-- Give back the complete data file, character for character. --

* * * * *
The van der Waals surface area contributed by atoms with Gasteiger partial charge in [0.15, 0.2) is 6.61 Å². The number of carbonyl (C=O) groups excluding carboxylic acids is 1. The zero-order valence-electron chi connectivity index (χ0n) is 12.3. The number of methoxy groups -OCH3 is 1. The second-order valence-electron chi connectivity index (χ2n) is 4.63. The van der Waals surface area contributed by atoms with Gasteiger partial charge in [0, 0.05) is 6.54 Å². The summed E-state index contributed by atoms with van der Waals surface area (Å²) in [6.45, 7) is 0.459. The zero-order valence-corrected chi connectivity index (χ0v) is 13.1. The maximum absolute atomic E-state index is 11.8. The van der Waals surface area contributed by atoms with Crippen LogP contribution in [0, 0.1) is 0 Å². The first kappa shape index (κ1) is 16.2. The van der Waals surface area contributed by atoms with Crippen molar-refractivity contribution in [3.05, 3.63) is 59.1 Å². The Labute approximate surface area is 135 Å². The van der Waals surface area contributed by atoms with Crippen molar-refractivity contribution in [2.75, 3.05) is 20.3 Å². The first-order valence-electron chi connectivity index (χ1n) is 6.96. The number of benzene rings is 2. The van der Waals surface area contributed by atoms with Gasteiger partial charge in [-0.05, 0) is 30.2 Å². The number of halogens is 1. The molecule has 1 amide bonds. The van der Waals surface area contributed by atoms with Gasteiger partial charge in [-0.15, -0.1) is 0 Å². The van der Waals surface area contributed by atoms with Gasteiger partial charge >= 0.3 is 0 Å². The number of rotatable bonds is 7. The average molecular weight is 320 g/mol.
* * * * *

The van der Waals surface area contributed by atoms with Gasteiger partial charge in [0.15, 0.2) is 6.61 Å². The number of carbonyl (C=O) groups excluding carboxylic acids is 1. The zero-order valence-electron chi connectivity index (χ0n) is 12.3. The number of methoxy groups -OCH3 is 1. The second-order valence-electron chi connectivity index (χ2n) is 4.63. The van der Waals surface area contributed by atoms with Gasteiger partial charge in [0, 0.05) is 6.54 Å². The summed E-state index contributed by atoms with van der Waals surface area (Å²) in [6.45, 7) is 0.459. The zero-order valence-corrected chi connectivity index (χ0v) is 13.1. The maximum absolute atomic E-state index is 11.8. The van der Waals surface area contributed by atoms with Crippen LogP contribution in [0, 0.1) is 0 Å². The first kappa shape index (κ1) is 16.2. The van der Waals surface area contributed by atoms with Crippen molar-refractivity contribution in [3.05, 3.63) is 59.1 Å². The Labute approximate surface area is 135 Å². The van der Waals surface area contributed by atoms with Crippen molar-refractivity contribution in [2.75, 3.05) is 20.3 Å². The first-order valence-electron chi connectivity index (χ1n) is 6.96. The number of benzene rings is 2. The van der Waals surface area contributed by atoms with Gasteiger partial charge in [-0.05, 0) is 30.2 Å². The number of halogens is 1. The molecule has 1 amide bonds. The van der Waals surface area contributed by atoms with Gasteiger partial charge in [-0.15, -0.1) is 0 Å². The van der Waals surface area contributed by atoms with Gasteiger partial charge >= 0.3 is 0 Å². The number of rotatable bonds is 7. The average molecular weight is 320 g/mol.